Future stars headed for London

MORRIS DALLA COSTA -- London Free Press

, Last Updated: 8:31 AM ET

Joe Sakic, Jerome Iginla, Joe Thornton, Mats Sundin, Pavel Bure, Sergei Fedorov, Alexander Mogilny, Roberto Luongo, Daniel Briere, Vincent Lecavalier, Patrick Marleau, and on and on the list goes.

It's not a list of National Hockey League all-stars, but it could well be.

It's just a partial list of star players who have participated in what is now the World Under-17 Hockey Challenge.

Local fans will get a chance to see these potential superstars -- before they become superstars -- as London has been chosen the main venue for the 2008 tournament.

Hockey Canada has awarded the event to London over bids from British Columbia, Quebec and New Brunswick. It will feature five teams from Canada and five from the rest of the world. The tournament will begin on Dec. 29, 2007, with the championship game on Jan. 4, 2008.

"This is the bridge they cross over between minor hockey and junior hockey," said Joe O'Neill, chairperson of the local bid committee.

"Forty per cent of the players from this tournament will play in the NHL. A big chunk of players from Canada will play and virtually everyone from Europe and the U.S.

"The U.S. only has one team in this tournament and it's formed from their elite camp in Ann Arbor. As we know, they all seem to get drafted. This is the first stage in Hockey Canada's program of excellence, which leads to the under-20 team (Canada's national junior team)."

Also on the bid committee were Tourism London with minor hockey association representatives from Lucan, Strathroy, Stratford, Woodstock and St. Thomas.

Fourteen of the 27 games will be played in London at the John Labatt Centre.

The other 13 games will be played in those smaller communities.

" Each community has a day where two games are scheduled and they can celebrate a day with those teams, do the events they want to do and rally around their minor hockey community," O'Neill said.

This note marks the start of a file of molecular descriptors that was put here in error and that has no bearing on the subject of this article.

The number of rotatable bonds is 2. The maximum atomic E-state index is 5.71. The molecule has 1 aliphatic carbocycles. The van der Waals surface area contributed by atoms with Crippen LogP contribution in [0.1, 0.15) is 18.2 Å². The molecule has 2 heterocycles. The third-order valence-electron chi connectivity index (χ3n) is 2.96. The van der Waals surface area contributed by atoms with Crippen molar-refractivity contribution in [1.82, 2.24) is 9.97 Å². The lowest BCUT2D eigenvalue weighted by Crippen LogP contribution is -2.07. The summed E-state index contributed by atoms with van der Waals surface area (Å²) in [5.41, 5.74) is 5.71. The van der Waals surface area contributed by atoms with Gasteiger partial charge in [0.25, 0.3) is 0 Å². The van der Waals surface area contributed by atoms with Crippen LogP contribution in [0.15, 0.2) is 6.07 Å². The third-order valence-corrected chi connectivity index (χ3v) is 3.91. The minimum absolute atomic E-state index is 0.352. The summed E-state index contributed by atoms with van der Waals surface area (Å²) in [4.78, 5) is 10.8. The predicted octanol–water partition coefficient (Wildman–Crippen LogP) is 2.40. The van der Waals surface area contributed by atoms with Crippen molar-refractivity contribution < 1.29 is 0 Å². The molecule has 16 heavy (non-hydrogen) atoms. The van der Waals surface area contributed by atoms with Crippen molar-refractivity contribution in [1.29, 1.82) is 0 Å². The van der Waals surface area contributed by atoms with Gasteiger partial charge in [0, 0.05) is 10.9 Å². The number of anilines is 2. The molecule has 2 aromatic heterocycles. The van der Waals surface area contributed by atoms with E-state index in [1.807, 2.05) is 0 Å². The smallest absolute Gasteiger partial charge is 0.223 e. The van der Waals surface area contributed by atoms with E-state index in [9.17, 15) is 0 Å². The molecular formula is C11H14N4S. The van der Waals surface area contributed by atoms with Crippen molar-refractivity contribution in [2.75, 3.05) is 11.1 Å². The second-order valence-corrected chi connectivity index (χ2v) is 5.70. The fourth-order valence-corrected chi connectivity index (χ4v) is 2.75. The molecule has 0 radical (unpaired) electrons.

The five teams from Canada are Team Atlantic, Quebec, Ontario, Team West (Manitoba, Saskatchewan) and Team Pacific (Alberta, British Columbia). The United States, the Czech Republic, Finland and Sweden usually participate, while Germany was the fifth international team in this year's event.

The Ontario team included local players Logan Couture of the Ottawa 67's, Drew Doughty of the Guelph Storm and Corey Syvret of the London Knights. Angelo Esposito, playing with the Quebec Remparts in the Memorial Cup, was with Quebec.

The U.S. featured Phil McRae, drafted 20th by the Knights in this years OHL draft. He played as an underager, as did Ontario's and Oshawa Generals' John Tavares.

"They are the 16-year-olds who will be playing in the OHL. Corey Syvret is a prime example of that," O'Neill said.

"Jacques Beaulieu (former Knights assistant) was one of the (Ontario) coaches.

"It's really important to see a kid like Syvret playing against players in his elite-age group, players his own age, rather than being on the ice against a 20-year-old.

"As a result, they're able to demonstrate their skills to their maximum level. (Beaulieu) said the skill level of these kids was incredible to watch."

O'Neill said the tournament comes at a good time.

"The timing is such that over Christmas there's not a lot of tourism, the hotels are empty, it gives them a bit of an economic boost," he said.

"This city is hockey-crazy anyway and when you put an excellent product on the ice -- and believe me, this is an excellent product for the fans to watch -- with a whole bunch of kids in a Canada uniform whose names will eventually be household names, I think that will be a terrific attraction for the average hockey fan in this town."

With all this young talent on display, the tournament attracts scouts by the bushelful.

Whatever money is made by the tournament will stay in the communities and go toward minor hockey development.


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